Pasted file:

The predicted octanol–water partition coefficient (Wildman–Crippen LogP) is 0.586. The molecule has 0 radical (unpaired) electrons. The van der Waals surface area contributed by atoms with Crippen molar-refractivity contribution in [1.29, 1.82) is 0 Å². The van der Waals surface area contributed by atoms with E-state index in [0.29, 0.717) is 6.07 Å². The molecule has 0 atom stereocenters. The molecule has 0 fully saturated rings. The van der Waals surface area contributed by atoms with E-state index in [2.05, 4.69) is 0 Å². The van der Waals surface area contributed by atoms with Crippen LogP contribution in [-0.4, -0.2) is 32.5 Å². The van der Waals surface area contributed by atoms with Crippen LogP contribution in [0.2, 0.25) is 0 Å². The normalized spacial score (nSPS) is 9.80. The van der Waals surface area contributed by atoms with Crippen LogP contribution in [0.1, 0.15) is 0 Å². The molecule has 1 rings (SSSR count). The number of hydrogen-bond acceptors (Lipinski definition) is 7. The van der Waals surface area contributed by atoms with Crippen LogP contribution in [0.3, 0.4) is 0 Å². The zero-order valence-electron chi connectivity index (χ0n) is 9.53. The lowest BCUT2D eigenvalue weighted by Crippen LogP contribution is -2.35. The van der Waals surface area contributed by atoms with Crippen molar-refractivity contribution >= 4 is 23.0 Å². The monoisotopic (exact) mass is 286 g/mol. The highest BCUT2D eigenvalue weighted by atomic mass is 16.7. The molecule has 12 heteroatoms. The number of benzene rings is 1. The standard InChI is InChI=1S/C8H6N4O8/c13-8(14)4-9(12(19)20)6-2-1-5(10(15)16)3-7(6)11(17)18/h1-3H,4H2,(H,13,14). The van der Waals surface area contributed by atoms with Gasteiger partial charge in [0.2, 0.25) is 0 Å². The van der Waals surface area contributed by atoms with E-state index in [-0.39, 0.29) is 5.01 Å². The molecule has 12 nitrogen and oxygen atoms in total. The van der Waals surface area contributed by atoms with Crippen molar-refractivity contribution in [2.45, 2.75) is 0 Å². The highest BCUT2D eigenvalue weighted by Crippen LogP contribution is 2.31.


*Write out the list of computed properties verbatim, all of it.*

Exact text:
The predicted octanol–water partition coefficient (Wildman–Crippen LogP) is 0.586. The molecule has 0 radical (unpaired) electrons. The van der Waals surface area contributed by atoms with Crippen molar-refractivity contribution in [1.29, 1.82) is 0 Å². The van der Waals surface area contributed by atoms with E-state index in [0.29, 0.717) is 6.07 Å². The molecule has 0 atom stereocenters. The molecule has 0 fully saturated rings. The van der Waals surface area contributed by atoms with E-state index in [2.05, 4.69) is 0 Å². The van der Waals surface area contributed by atoms with Crippen LogP contribution in [-0.4, -0.2) is 32.5 Å². The van der Waals surface area contributed by atoms with Crippen LogP contribution in [0.2, 0.25) is 0 Å². The normalized spacial score (nSPS) is 9.80. The van der Waals surface area contributed by atoms with Crippen LogP contribution in [0.1, 0.15) is 0 Å². The molecule has 1 rings (SSSR count). The number of hydrogen-bond acceptors (Lipinski definition) is 7. The van der Waals surface area contributed by atoms with Crippen LogP contribution in [0.3, 0.4) is 0 Å². The zero-order valence-electron chi connectivity index (χ0n) is 9.53. The lowest BCUT2D eigenvalue weighted by Crippen LogP contribution is -2.35. The van der Waals surface area contributed by atoms with Crippen molar-refractivity contribution >= 4 is 23.0 Å². The monoisotopic (exact) mass is 286 g/mol. The highest BCUT2D eigenvalue weighted by atomic mass is 16.7. The molecule has 12 heteroatoms. The number of benzene rings is 1. The standard InChI is InChI=1S/C8H6N4O8/c13-8(14)4-9(12(19)20)6-2-1-5(10(15)16)3-7(6)11(17)18/h1-3H,4H2,(H,13,14). The van der Waals surface area contributed by atoms with Gasteiger partial charge in [0.2, 0.25) is 0 Å². The van der Waals surface area contributed by atoms with E-state index in [-0.39, 0.29) is 5.01 Å². The molecule has 12 nitrogen and oxygen atoms in total. The van der Waals surface area contributed by atoms with Crippen molar-refractivity contribution in [2.45, 2.75) is 0 Å². The highest BCUT2D eigenvalue weighted by Crippen LogP contribution is 2.31.